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In Silence Our Secrets Lie

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The presence was distressingly weak. 

On a natural stone bridge on the Ayia Napa Sea Caves a figure stood, eyes closed, concentrating, feeling

The figure could have been a man. He wore cream-colored trousers rolled up to the knees and a soft white button-up over a similarly-colored undershirt. Soft beige leather sandals adorned his feet and a tartan bow-tie of blues, browns, and creams completed the ensemble. White-blond curls sat upon his head like a cloud, ruffling in the soft breeze.

He looked like a man, and would never have been mistaken for anything else by any logically-minded person. A spiritually sensitive person, however, may have had an inkling that he was not, in fact, precisely what he seemed. 

The figure, as it transpired, was an angel.

This angel wasn’t in Cyprus because of a blessing or a miracle, or a mission from Heaven. He was, as a matter of fact, on vacation: the first he’d allowed himself in several centuries. He’d heard rumors of late that certain...apocalyptic wheels had been set in motion, and thus was doing what he could to enjoy the wonders of the Earth while he still could. After all, it had been his home now for more than six thousand years. 

He had been strolling along these picturesque beaches, enjoying the bone-deep heat of the afternoon sun and the calming scent of the clear ocean air when he’d felt the presence. His hackles had gone up immediately, of course. He had, in fact, been immediately prepared for battle, had it been necessary.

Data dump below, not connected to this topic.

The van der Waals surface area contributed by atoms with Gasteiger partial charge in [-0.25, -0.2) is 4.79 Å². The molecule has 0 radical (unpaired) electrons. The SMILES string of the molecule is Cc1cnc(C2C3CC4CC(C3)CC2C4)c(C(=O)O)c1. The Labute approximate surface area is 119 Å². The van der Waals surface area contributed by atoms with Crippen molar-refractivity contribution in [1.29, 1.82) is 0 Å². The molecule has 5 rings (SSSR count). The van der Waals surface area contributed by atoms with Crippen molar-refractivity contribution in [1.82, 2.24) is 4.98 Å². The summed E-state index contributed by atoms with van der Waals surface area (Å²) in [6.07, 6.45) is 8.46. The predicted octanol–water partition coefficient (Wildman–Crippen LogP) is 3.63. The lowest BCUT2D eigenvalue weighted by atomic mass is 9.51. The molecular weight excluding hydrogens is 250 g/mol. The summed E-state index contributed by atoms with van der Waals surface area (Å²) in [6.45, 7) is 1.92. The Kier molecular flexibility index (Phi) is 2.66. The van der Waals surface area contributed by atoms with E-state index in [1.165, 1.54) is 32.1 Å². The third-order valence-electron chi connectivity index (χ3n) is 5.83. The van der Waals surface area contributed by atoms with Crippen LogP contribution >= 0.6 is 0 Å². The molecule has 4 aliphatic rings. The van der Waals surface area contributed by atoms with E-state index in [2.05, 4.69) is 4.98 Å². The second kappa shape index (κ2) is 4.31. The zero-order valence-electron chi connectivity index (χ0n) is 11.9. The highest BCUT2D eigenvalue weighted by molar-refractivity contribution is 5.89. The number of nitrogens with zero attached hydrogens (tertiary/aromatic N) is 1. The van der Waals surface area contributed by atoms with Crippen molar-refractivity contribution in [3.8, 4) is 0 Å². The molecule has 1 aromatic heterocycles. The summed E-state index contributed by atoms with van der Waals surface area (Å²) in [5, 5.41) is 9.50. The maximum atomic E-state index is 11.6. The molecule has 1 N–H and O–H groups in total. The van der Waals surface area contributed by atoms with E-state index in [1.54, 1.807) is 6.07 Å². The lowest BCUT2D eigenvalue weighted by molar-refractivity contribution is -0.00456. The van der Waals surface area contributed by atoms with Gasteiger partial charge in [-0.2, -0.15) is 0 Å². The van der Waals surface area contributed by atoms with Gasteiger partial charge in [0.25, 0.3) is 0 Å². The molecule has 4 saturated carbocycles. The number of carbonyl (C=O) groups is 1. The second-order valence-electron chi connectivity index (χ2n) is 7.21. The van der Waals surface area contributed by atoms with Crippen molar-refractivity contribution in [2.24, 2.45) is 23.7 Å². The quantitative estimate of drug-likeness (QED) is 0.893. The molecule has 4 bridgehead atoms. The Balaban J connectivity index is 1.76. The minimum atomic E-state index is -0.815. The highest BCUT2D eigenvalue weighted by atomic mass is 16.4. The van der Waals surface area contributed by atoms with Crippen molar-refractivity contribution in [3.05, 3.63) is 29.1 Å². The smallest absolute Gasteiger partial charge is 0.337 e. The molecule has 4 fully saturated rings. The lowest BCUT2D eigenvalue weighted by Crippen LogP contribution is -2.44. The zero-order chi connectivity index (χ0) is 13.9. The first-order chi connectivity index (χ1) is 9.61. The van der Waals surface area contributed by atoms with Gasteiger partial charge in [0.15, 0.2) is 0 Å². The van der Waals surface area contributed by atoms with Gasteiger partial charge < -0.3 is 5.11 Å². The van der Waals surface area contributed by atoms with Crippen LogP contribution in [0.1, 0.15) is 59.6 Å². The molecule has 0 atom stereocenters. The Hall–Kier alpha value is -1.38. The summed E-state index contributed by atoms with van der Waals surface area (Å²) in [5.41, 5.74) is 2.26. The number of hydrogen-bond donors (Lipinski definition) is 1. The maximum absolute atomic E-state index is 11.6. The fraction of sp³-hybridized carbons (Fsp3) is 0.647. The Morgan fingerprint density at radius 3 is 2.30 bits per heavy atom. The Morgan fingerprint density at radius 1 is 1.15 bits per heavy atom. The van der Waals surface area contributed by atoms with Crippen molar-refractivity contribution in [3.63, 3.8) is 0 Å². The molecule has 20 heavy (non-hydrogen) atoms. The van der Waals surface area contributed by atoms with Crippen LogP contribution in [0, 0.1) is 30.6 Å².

He’d relaxed a moment later, however, when he’d attempted to hone in on the presence and realized just how terribly weak the life-force in question was. 

He should have ignored it. It was none of his concern. It may have fallen under the purview of Heavenly duties had it been a threat, but with the presence so insubstantial - barely alive, as it were - that certain wasn’t the case. There was absolutely no reasonable, logical grounds for the angel to do anything other than walk away and forget he’d ever sensed that little flicker of life.

But…

It felt like… Pain. Loneliness.

Misery.

And this particular angel - so very unlike his Heavenly brethren - was incapable of turning a blind eye to suffering.

That is how Aziraphale, former Guardian of the Eastern Gate and Principality stationed on Earth, found himself actively seeking out the presence of a demon.

The sun was hanging low in the sky by the time Aziraphale opened his aquamarine-blue eyes. It had taken much longer than he’d anticipated, but he had finally managed to grasp the thread of the demonic life-force and knew where he needed to go. A quick scan of the area to ensure there were no humans nearby, and then he took to the air, pearlescent white wings stretched wide against the evening sky.

He flew down the beach, focusing diligently on the wisp of life. Beneath two more natural bridges and through several winding, labyrinthine tunnels, the angel finally found that which he hadn’t known he was searching for. A cave, nearly engulfed by the tide and partially hidden by the shadows of the stone pillars around it, called to him like a homing beacon. 

With only a minor sign of annoyance, he let himself flutter down into the crystal blue water until he was submerged to his neck and his feet found purchase.